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Principal Investigator: Wenger, Michael J
Institute Receiving Award University Of Oklahoma Norman
Location Norman, OK
Grant Number R21ES027909
Funding Organization National Institute of Environmental Health Sciences
Award Funding Period 30 Sep 2018 to 31 Aug 2021
DESCRIPTION (provided by applicant): Project summary/abstract From the onset of menarche, through the child-bearing years, a substantial number of women worldwide are challenged by iron deficiency (ID) or iron deficiency anemia (IDA). The negative effects of ID include deficits in cognitive and physical performance. At and following menopause, however, the nature of the relationship between iron status and both cognitive performance and brain health is much more ambiguous, and the literature on these relationships is quite sparse, in spite of evidence suggesting that brain iron accumulation may play a role in neural degeneration and cognitive decline. One intriguing potential regularity in the literature is an inverse relationship between systemic levels of ferritin and performance on a range of memory tasks in peri- and post-menopausal women. This suggests that amenorrhea may produce differential changes in brain iron for women who are ID or IDA at or prior to menopause relative to those who are not. There are at least two competing possibilities. First, when blood loss stops, brain iron levels may accelerate in a manner inversely proportional to systemic iron levels. For ID women, this may reverse any deficits that may be due to ID, but accelerate the negative effects of iron deposits (including oxidative stress) in specific brain regions, including those critical to attention and memory. Second, the rate of brain iron accumulation may have no relationship to iron status at menopause. For women who are ID, this would mean that brain iron levels, although increasing over time (and thus, eventually, reversing any ID-related deficits) would remain lower than those of women who are iron sufficient (IS), possibly conferring a protective benefit with respect to the adverse effects of accumulating iron on brain tissue and function. The ability to address these possibilities depends on the feasibility of measuring relationships among levels of iron in the blood, levels of iron in brain in regions known to be involved in specific aspects of cognition, brain dynamics during cognitive work and at rest, and behavioral measures of specific aspects of cognition. This project will be, to our knowledge, the first to assess the feasibility of assessing all of these relationships. A set of non-anemic pre-, peri-, and post-menopausal women, half of whom have low levels of blood iron and half of whom are sufficient, will provide structural brain scans for region-specific estimates of brain iron. They will be tested on behavioral measures of cognitive performance that selectively engage those regions while having brain activity measured using electroencephelography (EEG), and will also have EEG recorded during two periods of rest. All of this will allow for the first known quantitative characterization of the relationships among blood and brain iron levels, brain dynamics (both at work and at rest), and behavior, all relative to the onset of menopause. This cross-sectional characterization will provide the data that are critically needed for an efficient longitudinal examination of these questions, and will represent a unique contribution to a now-sparse literature on the relationship between iron and brain health and cognition in women in later life.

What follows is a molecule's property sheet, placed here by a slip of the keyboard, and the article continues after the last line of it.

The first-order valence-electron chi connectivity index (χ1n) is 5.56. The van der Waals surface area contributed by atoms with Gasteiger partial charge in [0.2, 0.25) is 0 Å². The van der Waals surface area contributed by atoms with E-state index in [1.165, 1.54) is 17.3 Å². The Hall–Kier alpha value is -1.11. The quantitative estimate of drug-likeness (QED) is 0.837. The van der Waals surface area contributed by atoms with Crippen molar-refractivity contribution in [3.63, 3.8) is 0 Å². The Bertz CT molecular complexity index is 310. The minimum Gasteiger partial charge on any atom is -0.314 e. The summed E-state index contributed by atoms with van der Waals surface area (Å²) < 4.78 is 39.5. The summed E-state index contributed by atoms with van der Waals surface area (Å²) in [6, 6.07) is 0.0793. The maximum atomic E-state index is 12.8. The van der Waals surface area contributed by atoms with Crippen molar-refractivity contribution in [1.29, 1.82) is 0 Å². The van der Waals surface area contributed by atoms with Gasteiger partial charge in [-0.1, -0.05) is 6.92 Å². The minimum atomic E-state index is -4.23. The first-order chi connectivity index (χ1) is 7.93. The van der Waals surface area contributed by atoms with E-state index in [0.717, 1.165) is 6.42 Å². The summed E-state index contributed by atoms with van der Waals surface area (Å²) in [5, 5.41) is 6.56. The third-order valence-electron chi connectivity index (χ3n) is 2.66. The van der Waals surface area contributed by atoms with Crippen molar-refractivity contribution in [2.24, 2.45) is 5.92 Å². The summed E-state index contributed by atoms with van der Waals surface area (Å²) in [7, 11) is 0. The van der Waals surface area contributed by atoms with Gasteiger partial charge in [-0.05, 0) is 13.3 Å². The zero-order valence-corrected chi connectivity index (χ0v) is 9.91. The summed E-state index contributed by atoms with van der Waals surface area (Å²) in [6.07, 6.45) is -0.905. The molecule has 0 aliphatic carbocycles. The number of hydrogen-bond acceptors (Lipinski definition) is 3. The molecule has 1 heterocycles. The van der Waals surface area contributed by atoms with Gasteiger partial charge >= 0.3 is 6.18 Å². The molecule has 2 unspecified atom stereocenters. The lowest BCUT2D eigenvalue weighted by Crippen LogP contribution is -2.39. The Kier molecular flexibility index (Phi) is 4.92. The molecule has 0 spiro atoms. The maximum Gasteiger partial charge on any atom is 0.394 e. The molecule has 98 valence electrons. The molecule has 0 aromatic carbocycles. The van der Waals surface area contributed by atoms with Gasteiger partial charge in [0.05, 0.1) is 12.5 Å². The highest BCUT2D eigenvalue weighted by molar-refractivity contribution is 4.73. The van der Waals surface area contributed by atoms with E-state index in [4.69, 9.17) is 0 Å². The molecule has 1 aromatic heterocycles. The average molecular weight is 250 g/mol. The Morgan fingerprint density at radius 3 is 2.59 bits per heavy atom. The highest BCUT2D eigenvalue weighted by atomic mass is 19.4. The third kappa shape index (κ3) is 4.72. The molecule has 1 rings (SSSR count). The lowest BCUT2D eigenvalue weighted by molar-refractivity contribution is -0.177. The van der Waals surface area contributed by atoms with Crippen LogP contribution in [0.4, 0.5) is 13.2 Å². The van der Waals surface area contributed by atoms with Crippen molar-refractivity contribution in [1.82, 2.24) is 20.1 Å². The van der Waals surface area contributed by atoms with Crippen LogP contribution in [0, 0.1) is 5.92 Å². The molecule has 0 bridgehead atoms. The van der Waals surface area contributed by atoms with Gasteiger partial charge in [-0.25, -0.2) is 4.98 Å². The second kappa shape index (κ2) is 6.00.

Science Code(s)/Area of Science(s) Primary: 63 - Neurodegenerative
Publications No publications associated with this grant
Program Officer Kimberly Gray
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